Historical Preservation Chairman Damon Ayer stands with a plaque at Main and Buffalo streets, detailing the history of “White’s Corners,” which is what the intersection was once called in 1820. This plaque is one of many put in place by the commission.
Main Street in the Village of Hamburg may soon be in good company with places such as Charleston, S.C., the French Quarter in New Orleans and the Chautauqua Institution, as it is one step closer to being designated a national historic district.
The village’s Historic Preservation Commission was recently granted state approval to continue with the nomination process, which would designate the section of Main Street between Lake and Buffalo streets on the National Park Service’s register.
However, this designation would not affect how property owners choose to maintain or change their estate, said Damon Ayer, chair of the Historic Preservation Commission.
“A national registered district is the least restrictive district that you can put in place in a community,” he said “There is absolutely no downside to this designation. No obligations, no restrictions and no oversight to worry about.”
The National Register of Historic Places considers a historic district to be “a geographically definable area, urban or rural, possessing a significant concentration, linkage, or continuity of sites, buildings, structures, or objects united by past events or aesthetically by plan or physical development.”
Ayer explained that the designation is just governmental acknowledgement the area is a valuable historic resource.
“Everyone’s life will go on exactly as it did before,” he said. “There will be no difference, other than we will have some beautiful bronze plaques saying ‘You are entering a national historic district.’”
Even so, Ayer believes the designation is well worth the year’s worth of effort the HPC and village board has put into it.
According to the HPC, becoming a national historic district would “secure the kind of stewardship needed to protect and maintain (Main Street’s) valuable, historical properties for future generations to witness and appreciate.”
“Main Street is where it all developed,” said Ayer. “These buildings are well-maintained and they tell a story. As you drive down Main Street its very easy to see the linear history of how the village developed.”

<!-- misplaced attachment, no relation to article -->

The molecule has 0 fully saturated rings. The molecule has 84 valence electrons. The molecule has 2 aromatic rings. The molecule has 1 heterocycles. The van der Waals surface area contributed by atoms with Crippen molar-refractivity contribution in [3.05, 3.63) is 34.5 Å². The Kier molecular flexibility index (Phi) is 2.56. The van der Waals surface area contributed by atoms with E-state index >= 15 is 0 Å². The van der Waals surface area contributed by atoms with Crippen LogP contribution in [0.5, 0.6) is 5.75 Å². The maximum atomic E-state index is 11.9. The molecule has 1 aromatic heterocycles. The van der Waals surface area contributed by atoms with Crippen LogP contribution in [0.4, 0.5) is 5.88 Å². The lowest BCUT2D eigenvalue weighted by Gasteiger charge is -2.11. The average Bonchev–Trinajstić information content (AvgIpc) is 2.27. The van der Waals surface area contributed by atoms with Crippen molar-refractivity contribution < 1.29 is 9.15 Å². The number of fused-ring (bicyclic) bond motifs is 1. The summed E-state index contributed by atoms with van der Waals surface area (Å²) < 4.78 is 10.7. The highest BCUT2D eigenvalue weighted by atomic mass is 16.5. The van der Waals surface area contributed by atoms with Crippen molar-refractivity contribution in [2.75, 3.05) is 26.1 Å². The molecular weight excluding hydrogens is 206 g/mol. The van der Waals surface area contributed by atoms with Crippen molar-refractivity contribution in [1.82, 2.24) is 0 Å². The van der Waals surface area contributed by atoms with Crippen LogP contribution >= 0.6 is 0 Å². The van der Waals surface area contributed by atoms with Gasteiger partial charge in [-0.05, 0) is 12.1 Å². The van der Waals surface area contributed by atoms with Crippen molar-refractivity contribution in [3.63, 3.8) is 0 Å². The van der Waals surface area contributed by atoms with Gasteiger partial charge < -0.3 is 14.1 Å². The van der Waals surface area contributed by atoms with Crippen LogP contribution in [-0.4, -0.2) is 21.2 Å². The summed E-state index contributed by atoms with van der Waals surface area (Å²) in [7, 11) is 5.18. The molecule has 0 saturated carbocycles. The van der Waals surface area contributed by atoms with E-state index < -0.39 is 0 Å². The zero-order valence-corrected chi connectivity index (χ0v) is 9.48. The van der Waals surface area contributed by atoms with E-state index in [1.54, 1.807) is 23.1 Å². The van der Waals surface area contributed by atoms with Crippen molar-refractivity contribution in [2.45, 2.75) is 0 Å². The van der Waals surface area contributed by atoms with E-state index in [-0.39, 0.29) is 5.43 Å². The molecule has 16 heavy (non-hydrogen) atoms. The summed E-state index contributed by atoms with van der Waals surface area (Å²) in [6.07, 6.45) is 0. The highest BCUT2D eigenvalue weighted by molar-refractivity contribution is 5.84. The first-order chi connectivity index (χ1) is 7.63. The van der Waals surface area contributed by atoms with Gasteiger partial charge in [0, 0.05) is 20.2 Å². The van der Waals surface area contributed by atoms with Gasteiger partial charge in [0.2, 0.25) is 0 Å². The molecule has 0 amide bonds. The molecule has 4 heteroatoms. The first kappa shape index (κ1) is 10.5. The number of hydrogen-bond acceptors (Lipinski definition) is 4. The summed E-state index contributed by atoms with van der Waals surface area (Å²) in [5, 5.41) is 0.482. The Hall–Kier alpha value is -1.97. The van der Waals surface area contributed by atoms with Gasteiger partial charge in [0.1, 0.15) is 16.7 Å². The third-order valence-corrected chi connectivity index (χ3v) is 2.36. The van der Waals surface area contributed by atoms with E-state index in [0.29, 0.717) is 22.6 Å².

The historic designation would also offer state and federal tax credit opportunities.
“If a property owner wants to do a major project and if the building sits in a historic district, they are automatically eligible to apply for historic tax credits, up to forty percent on the project,” said Ayer, who added that if the owner chooses to take advantage of the tax credits, it is only then that any governmental oversight would take place.
“That’s when you would have to work with the state and National Parks Services and follow their set of criteria for projects,” he said.
Gaining the recommendation from New York State’s Historic Preservation Office was the biggest hurdle, said Ayer, adding that the application will be reviewed by the National Parks Service in September.
“Once they give the okay, we’re in,” Ayer said.
Property owners on Main Street will be asked to attend an informational meeting set up by the state.
“They will answer questions, talk about the process and the availability of tax credits,” Ayer said. In order to move forward with the designation, the state must receive 51 percent support from the property owners.
Creating a historic district was a goal of the Historic Preservation Commission since its inception in 2001.
Other notable accomplishments of the HPC has been the installation of signs and plaques at key village locations which describe the origin and history of the sites. The commission has also designated several homes and commercial properties in the village as local landmarks.
Ayer added that the village board and Mayor Thomas Moses has been “overwhelming in their support” of the historic designation project, which Ayer calls a “win-win for everyone.”
“It’s a win for the community because we achieve national recognition, and it’s a win-win for the property owners if they choose to take advantage of federal tax credits,” Ayer said.
However, he added this would not be the first time Hamburg has received national attention.
“We have been nationally recognized for our streetscapes, our Route 62 project and our walkability as a community,” said Ayer. “This is just another feather in our cap.”